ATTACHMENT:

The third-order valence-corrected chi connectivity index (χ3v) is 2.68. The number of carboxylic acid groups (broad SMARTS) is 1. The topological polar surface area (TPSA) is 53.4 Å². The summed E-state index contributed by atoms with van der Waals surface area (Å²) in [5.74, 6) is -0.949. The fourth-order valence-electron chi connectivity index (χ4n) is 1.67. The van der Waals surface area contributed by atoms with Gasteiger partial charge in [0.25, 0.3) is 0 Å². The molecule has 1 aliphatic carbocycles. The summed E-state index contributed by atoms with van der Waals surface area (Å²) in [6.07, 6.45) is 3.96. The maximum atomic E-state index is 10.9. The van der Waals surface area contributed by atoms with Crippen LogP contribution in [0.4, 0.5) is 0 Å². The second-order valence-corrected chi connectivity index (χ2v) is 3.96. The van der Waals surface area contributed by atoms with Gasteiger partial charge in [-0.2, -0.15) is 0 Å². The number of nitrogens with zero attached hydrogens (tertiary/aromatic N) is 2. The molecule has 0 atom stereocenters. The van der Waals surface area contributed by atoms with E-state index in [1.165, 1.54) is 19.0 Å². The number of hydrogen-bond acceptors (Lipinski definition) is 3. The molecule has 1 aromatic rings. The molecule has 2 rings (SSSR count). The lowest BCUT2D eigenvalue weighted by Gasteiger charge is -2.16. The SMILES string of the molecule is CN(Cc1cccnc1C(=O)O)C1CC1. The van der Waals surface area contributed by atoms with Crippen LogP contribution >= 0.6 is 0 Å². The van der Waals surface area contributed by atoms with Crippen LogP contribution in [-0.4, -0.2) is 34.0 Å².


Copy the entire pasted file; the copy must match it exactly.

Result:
The third-order valence-corrected chi connectivity index (χ3v) is 2.68. The number of carboxylic acid groups (broad SMARTS) is 1. The topological polar surface area (TPSA) is 53.4 Å². The summed E-state index contributed by atoms with van der Waals surface area (Å²) in [5.74, 6) is -0.949. The fourth-order valence-electron chi connectivity index (χ4n) is 1.67. The van der Waals surface area contributed by atoms with Gasteiger partial charge in [0.25, 0.3) is 0 Å². The molecule has 1 aliphatic carbocycles. The summed E-state index contributed by atoms with van der Waals surface area (Å²) in [6.07, 6.45) is 3.96. The maximum atomic E-state index is 10.9. The van der Waals surface area contributed by atoms with Crippen LogP contribution in [0.4, 0.5) is 0 Å². The second-order valence-corrected chi connectivity index (χ2v) is 3.96. The van der Waals surface area contributed by atoms with Gasteiger partial charge in [-0.2, -0.15) is 0 Å². The number of nitrogens with zero attached hydrogens (tertiary/aromatic N) is 2. The molecule has 0 atom stereocenters. The van der Waals surface area contributed by atoms with E-state index in [1.165, 1.54) is 19.0 Å². The number of hydrogen-bond acceptors (Lipinski definition) is 3. The molecule has 1 aromatic rings. The molecule has 2 rings (SSSR count). The lowest BCUT2D eigenvalue weighted by Gasteiger charge is -2.16. The SMILES string of the molecule is CN(Cc1cccnc1C(=O)O)C1CC1. The van der Waals surface area contributed by atoms with Crippen LogP contribution >= 0.6 is 0 Å². The van der Waals surface area contributed by atoms with Crippen LogP contribution in [-0.4, -0.2) is 34.0 Å².